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Biden faces calls for special envoy after anti-Semitic attacks

Pro-Israel demonstrators attend a rally. (Ed Jones/AFP/Getty Images/TNS)

Jewish groups are pressuring the White House to appoint a special envoy to monitor anti-Semitism in the U.S., after recent violence between Israel and Hamas sparked a wave of attacks on American Jews.

Biden administration officials met last Monday with Jewish community leaders, who have discussed possible candidates to serve as special envoy.

Groups have put forward names including Deborah Lipstadt, a professor of Holocaust studies at Emory University; former Anti-Defamation League leader Abraham Foxman; and Nancy Kaufman, former chief executive officer of the National Council of Jewish Women, people familiar with the matter said.

Calls for President Joe Biden to address anti-Semitism rose last week after Jewish men were assaulted outside a Los Angeles restaurant as several vehicles waving Palestinian flags drove past. Several lawmakers are also calling for a special envoy amid the Los Angeles attack and others across the country.

The administration, which has taken recent steps to increase enforcement against hate crimes, hasn’t specified what it will do, but officials appear poised to act, according to Nathan Diament, executive director for public policy for the Union of Orthodox Jewish Congregations of America, who attended the meeting on Monday.

“They conveyed that they’re looking to act and that this is something they are deeply concerned about,” Diament said.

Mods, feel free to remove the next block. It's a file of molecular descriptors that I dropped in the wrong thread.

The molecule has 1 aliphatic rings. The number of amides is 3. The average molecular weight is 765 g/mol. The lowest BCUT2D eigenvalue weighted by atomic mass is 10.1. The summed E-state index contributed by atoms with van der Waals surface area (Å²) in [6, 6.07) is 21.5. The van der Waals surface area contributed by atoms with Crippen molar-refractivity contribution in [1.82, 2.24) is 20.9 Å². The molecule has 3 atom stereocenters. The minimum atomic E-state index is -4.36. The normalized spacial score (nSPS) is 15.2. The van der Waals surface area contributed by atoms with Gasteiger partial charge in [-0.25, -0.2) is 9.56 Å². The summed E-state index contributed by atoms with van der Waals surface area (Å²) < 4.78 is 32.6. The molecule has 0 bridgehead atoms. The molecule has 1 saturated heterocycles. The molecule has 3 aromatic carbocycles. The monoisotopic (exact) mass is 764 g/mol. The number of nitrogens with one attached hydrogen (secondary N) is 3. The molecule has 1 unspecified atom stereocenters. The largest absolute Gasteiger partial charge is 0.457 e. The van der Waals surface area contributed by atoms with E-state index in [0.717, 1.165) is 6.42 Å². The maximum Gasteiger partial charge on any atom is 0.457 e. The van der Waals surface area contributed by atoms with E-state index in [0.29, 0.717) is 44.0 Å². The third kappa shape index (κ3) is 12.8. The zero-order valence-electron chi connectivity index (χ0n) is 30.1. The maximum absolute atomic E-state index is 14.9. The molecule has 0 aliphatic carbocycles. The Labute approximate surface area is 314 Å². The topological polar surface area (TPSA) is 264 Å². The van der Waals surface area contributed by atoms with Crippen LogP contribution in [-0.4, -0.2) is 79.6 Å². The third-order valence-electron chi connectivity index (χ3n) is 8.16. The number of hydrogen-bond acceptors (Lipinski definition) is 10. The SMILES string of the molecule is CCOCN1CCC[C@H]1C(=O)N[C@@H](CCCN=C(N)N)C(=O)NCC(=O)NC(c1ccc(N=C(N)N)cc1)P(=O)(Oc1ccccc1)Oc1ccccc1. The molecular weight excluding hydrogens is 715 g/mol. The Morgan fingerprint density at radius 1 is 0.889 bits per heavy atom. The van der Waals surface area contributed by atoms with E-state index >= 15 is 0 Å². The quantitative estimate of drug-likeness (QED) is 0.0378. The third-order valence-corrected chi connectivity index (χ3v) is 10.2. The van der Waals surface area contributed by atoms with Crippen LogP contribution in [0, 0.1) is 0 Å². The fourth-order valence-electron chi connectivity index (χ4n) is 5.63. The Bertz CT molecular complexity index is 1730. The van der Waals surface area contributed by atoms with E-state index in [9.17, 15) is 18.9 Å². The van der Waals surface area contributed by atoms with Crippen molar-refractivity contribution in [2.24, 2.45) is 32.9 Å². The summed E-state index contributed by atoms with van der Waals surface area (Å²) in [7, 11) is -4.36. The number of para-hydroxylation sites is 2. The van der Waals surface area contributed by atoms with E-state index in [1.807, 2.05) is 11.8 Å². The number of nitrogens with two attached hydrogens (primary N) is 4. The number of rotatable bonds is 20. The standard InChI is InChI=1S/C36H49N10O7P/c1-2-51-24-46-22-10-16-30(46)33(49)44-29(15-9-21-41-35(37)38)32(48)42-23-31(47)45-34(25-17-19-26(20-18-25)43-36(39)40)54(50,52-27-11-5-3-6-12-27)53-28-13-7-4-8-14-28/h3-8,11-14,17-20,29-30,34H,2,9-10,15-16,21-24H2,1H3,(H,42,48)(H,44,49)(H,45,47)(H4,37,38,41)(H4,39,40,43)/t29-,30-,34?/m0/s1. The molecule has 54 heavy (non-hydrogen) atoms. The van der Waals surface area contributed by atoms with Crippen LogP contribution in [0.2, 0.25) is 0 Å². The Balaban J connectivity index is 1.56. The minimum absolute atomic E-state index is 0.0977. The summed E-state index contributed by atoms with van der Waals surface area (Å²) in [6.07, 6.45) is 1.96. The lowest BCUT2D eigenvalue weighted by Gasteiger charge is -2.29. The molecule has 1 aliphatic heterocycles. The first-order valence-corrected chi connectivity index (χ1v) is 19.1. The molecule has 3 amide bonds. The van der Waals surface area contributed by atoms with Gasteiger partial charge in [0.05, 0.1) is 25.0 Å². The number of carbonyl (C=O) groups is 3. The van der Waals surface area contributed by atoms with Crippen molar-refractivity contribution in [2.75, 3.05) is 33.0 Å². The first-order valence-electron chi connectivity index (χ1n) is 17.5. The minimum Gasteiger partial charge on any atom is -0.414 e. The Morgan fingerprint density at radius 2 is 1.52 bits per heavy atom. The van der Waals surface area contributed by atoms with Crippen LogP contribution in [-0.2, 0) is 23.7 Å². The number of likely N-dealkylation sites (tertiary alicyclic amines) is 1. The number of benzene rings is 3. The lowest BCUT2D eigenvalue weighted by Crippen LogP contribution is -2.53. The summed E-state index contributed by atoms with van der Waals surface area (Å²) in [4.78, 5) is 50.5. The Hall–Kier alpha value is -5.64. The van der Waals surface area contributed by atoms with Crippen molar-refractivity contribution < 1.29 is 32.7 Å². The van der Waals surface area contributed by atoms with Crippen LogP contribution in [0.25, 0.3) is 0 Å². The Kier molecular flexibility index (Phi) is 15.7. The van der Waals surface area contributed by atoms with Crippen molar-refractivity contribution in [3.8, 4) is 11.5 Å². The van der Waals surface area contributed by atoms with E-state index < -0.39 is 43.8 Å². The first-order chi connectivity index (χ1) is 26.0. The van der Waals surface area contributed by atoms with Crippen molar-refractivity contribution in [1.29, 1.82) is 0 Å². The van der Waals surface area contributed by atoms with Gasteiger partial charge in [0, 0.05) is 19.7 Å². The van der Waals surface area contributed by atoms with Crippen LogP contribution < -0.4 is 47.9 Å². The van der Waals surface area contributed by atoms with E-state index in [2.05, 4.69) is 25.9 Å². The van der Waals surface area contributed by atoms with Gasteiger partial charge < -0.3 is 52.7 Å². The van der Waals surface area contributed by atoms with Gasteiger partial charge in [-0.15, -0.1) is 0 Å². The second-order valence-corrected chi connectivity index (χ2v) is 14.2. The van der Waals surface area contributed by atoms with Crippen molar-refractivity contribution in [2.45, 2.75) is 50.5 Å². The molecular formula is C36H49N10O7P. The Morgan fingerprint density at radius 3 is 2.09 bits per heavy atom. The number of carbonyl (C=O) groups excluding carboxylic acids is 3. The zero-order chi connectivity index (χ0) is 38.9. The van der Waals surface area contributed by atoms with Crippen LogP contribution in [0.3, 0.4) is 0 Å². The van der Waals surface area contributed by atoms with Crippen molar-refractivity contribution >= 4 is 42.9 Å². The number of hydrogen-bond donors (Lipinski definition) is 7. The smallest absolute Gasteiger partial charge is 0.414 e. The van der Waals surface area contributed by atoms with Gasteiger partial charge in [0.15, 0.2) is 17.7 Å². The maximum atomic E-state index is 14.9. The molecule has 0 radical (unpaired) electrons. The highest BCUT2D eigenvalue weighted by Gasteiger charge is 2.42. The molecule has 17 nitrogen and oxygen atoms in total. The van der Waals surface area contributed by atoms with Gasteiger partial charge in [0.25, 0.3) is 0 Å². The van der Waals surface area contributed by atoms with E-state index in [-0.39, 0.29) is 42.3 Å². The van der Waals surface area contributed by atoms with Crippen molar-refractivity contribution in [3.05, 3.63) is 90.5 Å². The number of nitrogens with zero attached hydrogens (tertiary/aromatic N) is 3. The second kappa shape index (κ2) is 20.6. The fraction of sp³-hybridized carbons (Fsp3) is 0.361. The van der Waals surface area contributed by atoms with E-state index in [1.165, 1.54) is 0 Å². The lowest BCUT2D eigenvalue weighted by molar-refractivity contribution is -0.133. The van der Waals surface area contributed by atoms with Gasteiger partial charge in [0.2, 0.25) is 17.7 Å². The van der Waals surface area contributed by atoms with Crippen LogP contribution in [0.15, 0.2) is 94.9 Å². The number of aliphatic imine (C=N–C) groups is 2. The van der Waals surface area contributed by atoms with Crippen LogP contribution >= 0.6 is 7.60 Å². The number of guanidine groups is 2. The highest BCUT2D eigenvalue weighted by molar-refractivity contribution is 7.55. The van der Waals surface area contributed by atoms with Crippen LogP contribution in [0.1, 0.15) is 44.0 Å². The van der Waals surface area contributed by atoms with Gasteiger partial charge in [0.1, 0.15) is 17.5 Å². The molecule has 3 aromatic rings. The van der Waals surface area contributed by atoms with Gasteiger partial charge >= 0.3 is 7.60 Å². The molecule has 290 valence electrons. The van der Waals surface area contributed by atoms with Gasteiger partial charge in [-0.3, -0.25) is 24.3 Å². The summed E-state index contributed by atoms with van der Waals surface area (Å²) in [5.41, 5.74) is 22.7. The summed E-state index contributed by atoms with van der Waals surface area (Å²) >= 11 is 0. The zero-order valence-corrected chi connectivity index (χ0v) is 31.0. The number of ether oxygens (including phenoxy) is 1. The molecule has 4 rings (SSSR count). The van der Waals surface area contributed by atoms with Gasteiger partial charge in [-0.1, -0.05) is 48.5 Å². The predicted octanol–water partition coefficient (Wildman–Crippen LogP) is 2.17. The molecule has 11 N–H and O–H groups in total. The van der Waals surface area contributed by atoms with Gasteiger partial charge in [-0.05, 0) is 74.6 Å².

White House Press Secretary Jen Psaki last Tuesday said the administration is “working to bolster safety and security of synagogues and other religiously affiliated facilities, and organizations.”

She said Biden “recognizes that this is a persistent evil that always deserves our attention and efforts.”

The virtual meeting on Monday included officials from the National Security Council, Department of Homeland Security and White House personnel office. They spoke with representatives from organizations including the American Jewish Committee, Hadassah, the Anti-Defamation League and Jewish Federations of North America.

The group had sent Biden a letter on Friday — via Melissa Rogers of the White House Office of Faith-Based and Neighborhood Partnerships, and Susan Rice, Biden’s top domestic policy aide — asking for concrete steps, such as the appointment of an ambassador-level U.S. envoy to monitor anti-Semitism and a White House liaison to the Jewish community.

Diament said he told White House aides the bursts of violence that erupted during and after the recent conflict between Israel and the militant group Hamas is some of the worse he has seen in his 25 years representing the Orthodox community.

“It’s not a new thing for enemies of Israel to attack her but this is the first time that I can recall that a conflict that Israel has had with her enemies has generated physical attacks on American Jews in the United States,” Diament said. Such attacks, including in New York and Miami, mark “a turn for a worse and that’s very, very unnverving for people.”

The White House is planning more steps to combat both anti-Semitism and domestic extremism more generally. The Federal Bureau of Investigation has warned that violent domestic extremists pose a heightened threat for carrying out attacks in the near future, with White supremacists being the most dangerous.


© 2021 Bloomberg L.P.

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